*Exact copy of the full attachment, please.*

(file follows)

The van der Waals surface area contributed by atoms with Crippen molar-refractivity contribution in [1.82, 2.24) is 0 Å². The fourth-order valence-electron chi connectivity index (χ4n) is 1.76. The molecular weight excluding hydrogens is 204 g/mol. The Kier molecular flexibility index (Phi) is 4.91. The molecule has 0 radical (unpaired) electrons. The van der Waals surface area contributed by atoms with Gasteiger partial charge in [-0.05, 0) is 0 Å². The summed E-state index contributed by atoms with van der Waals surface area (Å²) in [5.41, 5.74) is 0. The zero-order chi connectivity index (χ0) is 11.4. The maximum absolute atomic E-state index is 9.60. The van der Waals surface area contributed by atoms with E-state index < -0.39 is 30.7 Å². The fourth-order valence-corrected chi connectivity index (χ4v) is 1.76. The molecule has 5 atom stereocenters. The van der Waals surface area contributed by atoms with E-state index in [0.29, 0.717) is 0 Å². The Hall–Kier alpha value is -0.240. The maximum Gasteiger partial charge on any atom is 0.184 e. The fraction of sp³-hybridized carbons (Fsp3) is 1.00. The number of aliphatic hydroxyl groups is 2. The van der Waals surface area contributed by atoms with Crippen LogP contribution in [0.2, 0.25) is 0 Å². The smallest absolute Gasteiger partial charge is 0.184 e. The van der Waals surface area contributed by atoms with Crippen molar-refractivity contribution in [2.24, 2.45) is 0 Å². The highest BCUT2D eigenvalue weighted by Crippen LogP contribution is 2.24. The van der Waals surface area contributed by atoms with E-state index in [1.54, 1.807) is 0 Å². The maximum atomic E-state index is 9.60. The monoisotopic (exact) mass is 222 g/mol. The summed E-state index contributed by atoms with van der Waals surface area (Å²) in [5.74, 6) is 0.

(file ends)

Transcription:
The van der Waals surface area contributed by atoms with Crippen molar-refractivity contribution in [1.82, 2.24) is 0 Å². The fourth-order valence-electron chi connectivity index (χ4n) is 1.76. The molecular weight excluding hydrogens is 204 g/mol. The Kier molecular flexibility index (Phi) is 4.91. The molecule has 0 radical (unpaired) electrons. The van der Waals surface area contributed by atoms with Gasteiger partial charge in [-0.05, 0) is 0 Å². The summed E-state index contributed by atoms with van der Waals surface area (Å²) in [5.41, 5.74) is 0. The zero-order chi connectivity index (χ0) is 11.4. The maximum absolute atomic E-state index is 9.60. The van der Waals surface area contributed by atoms with E-state index < -0.39 is 30.7 Å². The fourth-order valence-corrected chi connectivity index (χ4v) is 1.76. The molecule has 5 atom stereocenters. The van der Waals surface area contributed by atoms with E-state index in [0.29, 0.717) is 0 Å². The Hall–Kier alpha value is -0.240. The maximum Gasteiger partial charge on any atom is 0.184 e. The fraction of sp³-hybridized carbons (Fsp3) is 1.00. The number of aliphatic hydroxyl groups is 2. The van der Waals surface area contributed by atoms with Crippen LogP contribution in [0.2, 0.25) is 0 Å². The smallest absolute Gasteiger partial charge is 0.184 e. The van der Waals surface area contributed by atoms with Crippen molar-refractivity contribution in [2.24, 2.45) is 0 Å². The highest BCUT2D eigenvalue weighted by Crippen LogP contribution is 2.24. The van der Waals surface area contributed by atoms with E-state index in [1.54, 1.807) is 0 Å². The maximum atomic E-state index is 9.60. The monoisotopic (exact) mass is 222 g/mol. The summed E-state index contributed by atoms with van der Waals surface area (Å²) in [5.74, 6) is 0.